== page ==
A landmark decision was recently issued by the Delhi High Court (DHC) challenging the current interpretation of Sec. 16(1) of the Indian Patents Act provided in Boehringer Ingelheim v. Controller of Patents. In the matter of Syngenta Limited v. Controller of Patents, the Hon’ble DHC, while deciding on an appeal seeking to impugn the order of the IPO rejecting a divisional application (7059/CHENP/2011), was of the view that the Boehringer decision requires revisitation.
Boehringer Ingelheim v. Controller of Patents
This decision drew the inference that assessment of ’plurality of inventions’ shall draw guidance from Section 10(5) of the Indian Patents Act. The provisions of Section 10(5) define that ‘The claim or claims of a complete specification shall relate to a single invention, or to a group of inventions linked so as to form a single inventive concept“. Accordingly, it was deemed that “unity of the invention”/ “plurality of inventions” and whether they form a “single inventive concept” has to be gleaned from a reading of the claims. Hence, if the invention was not contained in the claims of the parent application, the divisional application cannot be permitted as it would defeat the fundamental rule of patent law i.e., ‘what is not claim is disclaimed‘.
The Hon’ble Delhi High Court diverged from this line of interpretation in evaluating the validity of divisional application(s) with a varied take the reading of Section 16(1) entailing the revisitation of this order.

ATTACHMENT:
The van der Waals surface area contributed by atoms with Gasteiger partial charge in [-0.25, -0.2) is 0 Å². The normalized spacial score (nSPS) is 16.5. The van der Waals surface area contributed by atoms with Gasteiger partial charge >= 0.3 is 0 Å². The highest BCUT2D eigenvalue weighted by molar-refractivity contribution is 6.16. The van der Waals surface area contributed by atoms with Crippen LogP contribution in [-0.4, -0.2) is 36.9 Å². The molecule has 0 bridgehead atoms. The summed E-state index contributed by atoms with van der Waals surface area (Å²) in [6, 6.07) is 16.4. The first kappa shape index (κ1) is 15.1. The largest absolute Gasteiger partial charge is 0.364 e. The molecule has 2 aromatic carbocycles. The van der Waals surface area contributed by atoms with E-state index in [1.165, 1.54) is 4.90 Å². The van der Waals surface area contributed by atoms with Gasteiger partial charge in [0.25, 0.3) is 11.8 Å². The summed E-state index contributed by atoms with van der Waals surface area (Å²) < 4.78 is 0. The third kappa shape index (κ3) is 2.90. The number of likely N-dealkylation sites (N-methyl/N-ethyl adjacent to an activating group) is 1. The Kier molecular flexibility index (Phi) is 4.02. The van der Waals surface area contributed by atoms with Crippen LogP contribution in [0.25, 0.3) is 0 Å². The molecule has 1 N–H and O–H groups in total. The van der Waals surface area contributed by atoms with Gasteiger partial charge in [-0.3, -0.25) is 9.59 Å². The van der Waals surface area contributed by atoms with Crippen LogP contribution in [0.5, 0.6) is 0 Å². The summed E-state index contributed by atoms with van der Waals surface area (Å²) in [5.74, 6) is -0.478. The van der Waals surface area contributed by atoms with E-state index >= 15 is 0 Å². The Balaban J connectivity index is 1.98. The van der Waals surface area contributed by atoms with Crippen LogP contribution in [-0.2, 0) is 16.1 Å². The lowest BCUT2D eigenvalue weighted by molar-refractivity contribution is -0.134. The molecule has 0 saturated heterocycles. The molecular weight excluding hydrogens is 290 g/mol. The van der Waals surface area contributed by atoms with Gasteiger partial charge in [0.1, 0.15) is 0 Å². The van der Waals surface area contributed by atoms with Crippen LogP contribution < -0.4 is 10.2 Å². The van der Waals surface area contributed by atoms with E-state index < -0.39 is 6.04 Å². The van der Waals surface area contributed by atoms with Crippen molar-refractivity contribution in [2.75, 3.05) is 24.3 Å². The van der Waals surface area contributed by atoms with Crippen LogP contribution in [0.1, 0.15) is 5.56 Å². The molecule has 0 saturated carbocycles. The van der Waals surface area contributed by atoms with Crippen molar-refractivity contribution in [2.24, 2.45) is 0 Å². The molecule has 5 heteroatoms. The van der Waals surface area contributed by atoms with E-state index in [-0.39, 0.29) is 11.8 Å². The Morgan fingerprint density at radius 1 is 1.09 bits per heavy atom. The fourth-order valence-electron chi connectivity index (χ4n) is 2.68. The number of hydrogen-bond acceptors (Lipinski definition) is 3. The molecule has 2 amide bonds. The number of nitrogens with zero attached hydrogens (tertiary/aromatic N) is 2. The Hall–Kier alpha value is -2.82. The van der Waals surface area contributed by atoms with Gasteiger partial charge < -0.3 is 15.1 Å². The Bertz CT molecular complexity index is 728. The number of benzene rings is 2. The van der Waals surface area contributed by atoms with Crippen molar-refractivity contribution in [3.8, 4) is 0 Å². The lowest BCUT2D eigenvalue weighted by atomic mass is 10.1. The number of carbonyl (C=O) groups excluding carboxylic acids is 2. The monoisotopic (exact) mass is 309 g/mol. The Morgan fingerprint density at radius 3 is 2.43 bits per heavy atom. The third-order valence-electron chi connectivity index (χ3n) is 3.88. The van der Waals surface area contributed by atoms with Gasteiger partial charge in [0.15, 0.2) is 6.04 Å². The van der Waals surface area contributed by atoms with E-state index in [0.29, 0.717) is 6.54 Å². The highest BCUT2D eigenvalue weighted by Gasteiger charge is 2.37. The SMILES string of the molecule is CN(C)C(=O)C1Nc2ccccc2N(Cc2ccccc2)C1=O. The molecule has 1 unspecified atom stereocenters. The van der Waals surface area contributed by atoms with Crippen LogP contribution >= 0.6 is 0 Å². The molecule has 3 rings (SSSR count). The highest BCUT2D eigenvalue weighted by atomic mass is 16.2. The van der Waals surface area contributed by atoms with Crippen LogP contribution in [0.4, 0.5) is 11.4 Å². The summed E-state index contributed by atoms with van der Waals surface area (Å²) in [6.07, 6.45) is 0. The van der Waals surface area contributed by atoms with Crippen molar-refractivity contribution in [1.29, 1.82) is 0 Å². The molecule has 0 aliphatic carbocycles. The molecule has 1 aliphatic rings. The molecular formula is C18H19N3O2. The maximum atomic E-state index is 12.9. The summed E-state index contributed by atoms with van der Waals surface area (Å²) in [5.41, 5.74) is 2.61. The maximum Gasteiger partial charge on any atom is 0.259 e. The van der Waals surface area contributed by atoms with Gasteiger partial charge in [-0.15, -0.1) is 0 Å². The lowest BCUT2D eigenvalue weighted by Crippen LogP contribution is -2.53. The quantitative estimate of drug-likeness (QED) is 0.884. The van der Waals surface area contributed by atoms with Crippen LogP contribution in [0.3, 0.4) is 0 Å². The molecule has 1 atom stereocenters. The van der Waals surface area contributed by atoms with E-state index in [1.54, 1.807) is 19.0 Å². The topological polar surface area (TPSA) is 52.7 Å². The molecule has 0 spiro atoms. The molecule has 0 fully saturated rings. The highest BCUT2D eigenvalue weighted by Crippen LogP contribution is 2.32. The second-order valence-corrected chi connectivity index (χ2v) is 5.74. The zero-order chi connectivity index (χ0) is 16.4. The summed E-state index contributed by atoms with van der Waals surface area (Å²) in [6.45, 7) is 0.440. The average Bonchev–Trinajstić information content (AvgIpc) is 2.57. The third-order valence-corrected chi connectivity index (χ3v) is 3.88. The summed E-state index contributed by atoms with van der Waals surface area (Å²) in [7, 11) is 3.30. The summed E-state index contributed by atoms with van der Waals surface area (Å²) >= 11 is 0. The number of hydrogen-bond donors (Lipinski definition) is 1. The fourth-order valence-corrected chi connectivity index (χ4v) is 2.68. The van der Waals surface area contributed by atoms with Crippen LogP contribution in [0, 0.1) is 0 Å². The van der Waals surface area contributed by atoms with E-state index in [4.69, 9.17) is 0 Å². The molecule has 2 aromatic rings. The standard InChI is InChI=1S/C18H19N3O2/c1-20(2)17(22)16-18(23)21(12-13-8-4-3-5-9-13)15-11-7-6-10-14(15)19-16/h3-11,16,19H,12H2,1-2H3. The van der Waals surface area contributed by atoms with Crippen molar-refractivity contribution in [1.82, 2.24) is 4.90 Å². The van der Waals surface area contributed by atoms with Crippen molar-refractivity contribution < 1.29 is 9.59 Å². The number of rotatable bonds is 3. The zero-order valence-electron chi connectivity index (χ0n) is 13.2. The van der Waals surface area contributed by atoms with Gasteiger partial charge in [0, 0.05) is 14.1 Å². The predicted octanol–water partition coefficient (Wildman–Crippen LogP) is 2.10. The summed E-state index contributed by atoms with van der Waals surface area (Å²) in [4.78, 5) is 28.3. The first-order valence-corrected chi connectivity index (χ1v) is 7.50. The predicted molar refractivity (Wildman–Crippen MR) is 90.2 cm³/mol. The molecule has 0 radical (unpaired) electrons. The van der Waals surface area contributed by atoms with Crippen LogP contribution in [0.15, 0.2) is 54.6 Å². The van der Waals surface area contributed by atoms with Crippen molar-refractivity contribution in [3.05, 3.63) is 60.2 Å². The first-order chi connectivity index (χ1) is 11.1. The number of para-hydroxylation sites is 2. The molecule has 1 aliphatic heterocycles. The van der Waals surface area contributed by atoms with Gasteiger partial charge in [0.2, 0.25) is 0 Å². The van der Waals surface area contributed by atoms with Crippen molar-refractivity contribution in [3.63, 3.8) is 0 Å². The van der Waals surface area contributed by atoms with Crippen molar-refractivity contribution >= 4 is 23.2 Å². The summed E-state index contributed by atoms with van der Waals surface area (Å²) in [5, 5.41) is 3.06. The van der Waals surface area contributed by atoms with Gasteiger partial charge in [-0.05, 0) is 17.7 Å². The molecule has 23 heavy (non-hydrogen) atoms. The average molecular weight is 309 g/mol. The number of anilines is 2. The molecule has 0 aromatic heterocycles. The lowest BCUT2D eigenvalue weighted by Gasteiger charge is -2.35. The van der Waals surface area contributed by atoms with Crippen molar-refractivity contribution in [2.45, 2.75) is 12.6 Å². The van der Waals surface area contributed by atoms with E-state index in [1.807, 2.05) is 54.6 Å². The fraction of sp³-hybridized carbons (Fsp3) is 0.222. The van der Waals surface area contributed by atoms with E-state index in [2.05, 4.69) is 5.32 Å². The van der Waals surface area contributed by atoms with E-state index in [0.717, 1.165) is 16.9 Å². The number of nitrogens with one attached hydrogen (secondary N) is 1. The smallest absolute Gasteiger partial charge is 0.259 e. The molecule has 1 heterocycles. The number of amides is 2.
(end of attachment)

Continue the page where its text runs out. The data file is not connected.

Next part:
Claims of Parent & Divisional Application
Claim 1 of the parent application (6114/DELNP/2005) is as follows:
“1. An agrochemical concentrate having a continuous water-containing single phase characterised in that said continuous phase also comprises an oil-based adjuvant and a hydrotrope capable of solubilising said adjuvant in said continuous phase.”
Claim 1 of the divisional application (7059/CHENP/2011) is as follows:
“1. An agrochemical concentrate having a continuous water-containing phase said continuous phase comprising an oil-based adjuvant and a hydrotrope capable of solubilising said adjuvant in said continuous phase; where the adjuvant is selected from long chain ethoxylate versions of synthetic or fatty acids, alcohols and amines; and the hydrotrope is a phenol type hydrotrope; and the ratio of the adjuvant to the hydrotrope is from 1:10 to 10:1.”
(The bolded words are common in both the parent and divisional applications. The underlined words are unique to the divisional application.)
In other words, the divisional application claimed one of the three preferred adjuvant-hydrotope combinations that were described in the complete specification (but not claimed in the parent application.)
Two Important Questions
Sec. 16(1) is reproduced below for immediate reference:
16. Power of Controller to make orders respecting division of application. –
(1) A person who has made an application for a patent under this Act may, at any time before the grant of the patent, if he so desires, or with a view to remedy the objection raised by the Controller on the ground that the claims of the complete specification relate to more than one invention, file a further application in respect of an invention disclosed in the provisional or complete specification already filed in respect of the first mentioned application.